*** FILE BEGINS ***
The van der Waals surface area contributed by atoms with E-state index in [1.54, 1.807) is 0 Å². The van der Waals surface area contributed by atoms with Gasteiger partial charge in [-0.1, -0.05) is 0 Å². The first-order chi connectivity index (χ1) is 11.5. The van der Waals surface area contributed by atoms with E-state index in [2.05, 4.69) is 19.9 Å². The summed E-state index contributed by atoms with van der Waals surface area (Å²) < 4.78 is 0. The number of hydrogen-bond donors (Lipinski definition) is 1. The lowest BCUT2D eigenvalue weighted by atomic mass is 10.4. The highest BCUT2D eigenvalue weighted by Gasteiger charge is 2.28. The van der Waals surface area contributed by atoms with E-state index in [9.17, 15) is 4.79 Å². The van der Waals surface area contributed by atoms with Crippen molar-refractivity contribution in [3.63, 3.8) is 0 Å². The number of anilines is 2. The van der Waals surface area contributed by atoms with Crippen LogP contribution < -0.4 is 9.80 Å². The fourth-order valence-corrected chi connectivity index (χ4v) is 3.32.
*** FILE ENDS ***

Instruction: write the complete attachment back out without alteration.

The van der Waals surface area contributed by atoms with E-state index in [1.54, 1.807) is 0 Å². The van der Waals surface area contributed by atoms with Gasteiger partial charge in [-0.1, -0.05) is 0 Å². The first-order chi connectivity index (χ1) is 11.5. The van der Waals surface area contributed by atoms with E-state index in [2.05, 4.69) is 19.9 Å². The summed E-state index contributed by atoms with van der Waals surface area (Å²) < 4.78 is 0. The number of hydrogen-bond donors (Lipinski definition) is 1. The lowest BCUT2D eigenvalue weighted by atomic mass is 10.4. The highest BCUT2D eigenvalue weighted by Gasteiger charge is 2.28. The van der Waals surface area contributed by atoms with E-state index in [9.17, 15) is 4.79 Å². The van der Waals surface area contributed by atoms with Crippen molar-refractivity contribution in [3.63, 3.8) is 0 Å². The number of anilines is 2. The van der Waals surface area contributed by atoms with Crippen LogP contribution < -0.4 is 9.80 Å². The fourth-order valence-corrected chi connectivity index (χ4v) is 3.32.